> if (mynewfile.is_open())
    > {
    > mynewfile << line << endl;
    > }
    > }
    >
    > myfile.close();
    > }
    >
    > else cout << "Unable to open file";
    > return 0;
    > }
    Ike Naar, Apr 6, 2013
    #13
  14. Thank you for your help Ike, and the others who have helped me make progress on this.

    The attached code (without the indented code in the middle - see below) works to read a user-entered text file and then output values from the map to a new text file. However, I need to make a copy of the user input file first, because I want to modify its contents, and I don't want to risk damagingthe original file. (I want to remove the first five characters from each line of nine characters in the input file before testing them against the map. I also have to deal with a header in the input file, but that is too much for me right now.)

    When I added the code to copy the file (indented in middle of code attachedbelow), it copied the file to a new file as intended, but then the map routine, which worked fine without the new code, returned the error "Sorry '' Not in move list." How can I fix the code so that both parts work to (1) copy the input file to a new file, and (2) return the map values to the output file?

    Thanks for your help.

    #include <iostream>
    #include <map>
    #include <string>
    #include <fstream>
    using namespace std;
    int main()

    {
    std::map<std::string, std::string> move_list;

    move_list["XXXXXXXXX"] = "ABCD";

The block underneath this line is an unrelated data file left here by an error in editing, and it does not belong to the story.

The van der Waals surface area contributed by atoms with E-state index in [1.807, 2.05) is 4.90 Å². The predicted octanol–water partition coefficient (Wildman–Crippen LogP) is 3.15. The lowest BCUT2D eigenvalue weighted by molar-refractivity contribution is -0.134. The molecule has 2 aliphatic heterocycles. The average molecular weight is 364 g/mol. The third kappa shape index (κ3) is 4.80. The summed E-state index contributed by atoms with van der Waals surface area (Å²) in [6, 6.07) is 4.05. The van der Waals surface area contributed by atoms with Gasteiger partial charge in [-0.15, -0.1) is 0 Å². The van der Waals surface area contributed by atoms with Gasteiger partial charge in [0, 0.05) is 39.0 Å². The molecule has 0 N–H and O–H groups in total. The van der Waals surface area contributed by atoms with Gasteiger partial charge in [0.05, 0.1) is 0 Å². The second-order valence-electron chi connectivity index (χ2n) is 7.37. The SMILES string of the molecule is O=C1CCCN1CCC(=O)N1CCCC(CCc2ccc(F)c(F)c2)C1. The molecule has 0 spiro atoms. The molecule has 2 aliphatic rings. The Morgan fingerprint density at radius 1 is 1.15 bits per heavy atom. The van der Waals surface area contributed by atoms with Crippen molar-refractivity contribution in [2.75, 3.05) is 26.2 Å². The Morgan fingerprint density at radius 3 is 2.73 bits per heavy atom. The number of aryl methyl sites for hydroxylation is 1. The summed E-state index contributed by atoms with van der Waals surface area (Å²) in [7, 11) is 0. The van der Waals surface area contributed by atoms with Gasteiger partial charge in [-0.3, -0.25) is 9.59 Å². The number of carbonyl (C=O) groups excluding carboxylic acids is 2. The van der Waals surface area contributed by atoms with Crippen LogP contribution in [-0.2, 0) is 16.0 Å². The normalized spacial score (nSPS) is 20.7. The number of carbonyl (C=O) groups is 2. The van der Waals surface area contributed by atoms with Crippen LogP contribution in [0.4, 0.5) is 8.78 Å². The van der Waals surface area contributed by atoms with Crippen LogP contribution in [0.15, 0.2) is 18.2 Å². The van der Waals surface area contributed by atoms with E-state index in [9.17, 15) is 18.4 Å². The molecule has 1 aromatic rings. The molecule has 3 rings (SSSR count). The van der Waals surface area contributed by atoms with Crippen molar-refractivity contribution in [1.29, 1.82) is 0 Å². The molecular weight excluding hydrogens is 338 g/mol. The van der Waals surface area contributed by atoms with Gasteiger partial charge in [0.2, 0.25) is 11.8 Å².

move_list["YYYYYYYYY"] = "EFGH";
    move_list["ZZZZZZZZZ"] = "IJKL";

    for (std::map<std::string, std::string>::const_iterator ci = move_list.begin();
    ci != move_list.end();
    ci++

    )
    std::cout << (*ci).first << ' ';

    std::cout << std::endl;

    std::string TXT;

    //New code to ask user for file name
    ifstream myfile;
    string line;
    ofstream copyfile ("Outputfile.txt");

    cout << "Please enter the input file name and location> " << flush;
    while (true)
    {
    myfile.close();
    myfile.clear();
    string myfilename;
    getline( cin, myfilename );
    myfile.open( myfilename.c_str() );
    if (myfile) break;
    cout << "Invalid file. Please enter a valid input file name and location> " << flush;
    }

    if (myfile.is_open())
    //New code to copy input file to new file
    {
    while ( myfile.good() )
    {
    getline (myfile,line);
    cout << line << endl;

    {
    copyfile << line << endl;
    }
    }

    }

    else cout << "Unable to open file";

    //end of new code to copy input file
    {
    while(getline (myfile,TXT))

    {

    std::eek:fstream mynewfile ("Testing.TXT", ios::app);
    if (mynewfile.is_open())
    {
    mynewfile << (*move_list.find(TXT)).second <<std::endl;
    mynewfile.close();
    }
    else std::cout << "Unable to open file";

    }

    myfile.close();
    }

    else std::cout << "Unable to open file";

    if (move_list.count(TXT) == 0)
    std::cout << "Sorry, `" << TXT << "' not in move_list.";
    else

    std::cout << std::endl;

    }
    Michael Lester, Apr 6, 2013
    #14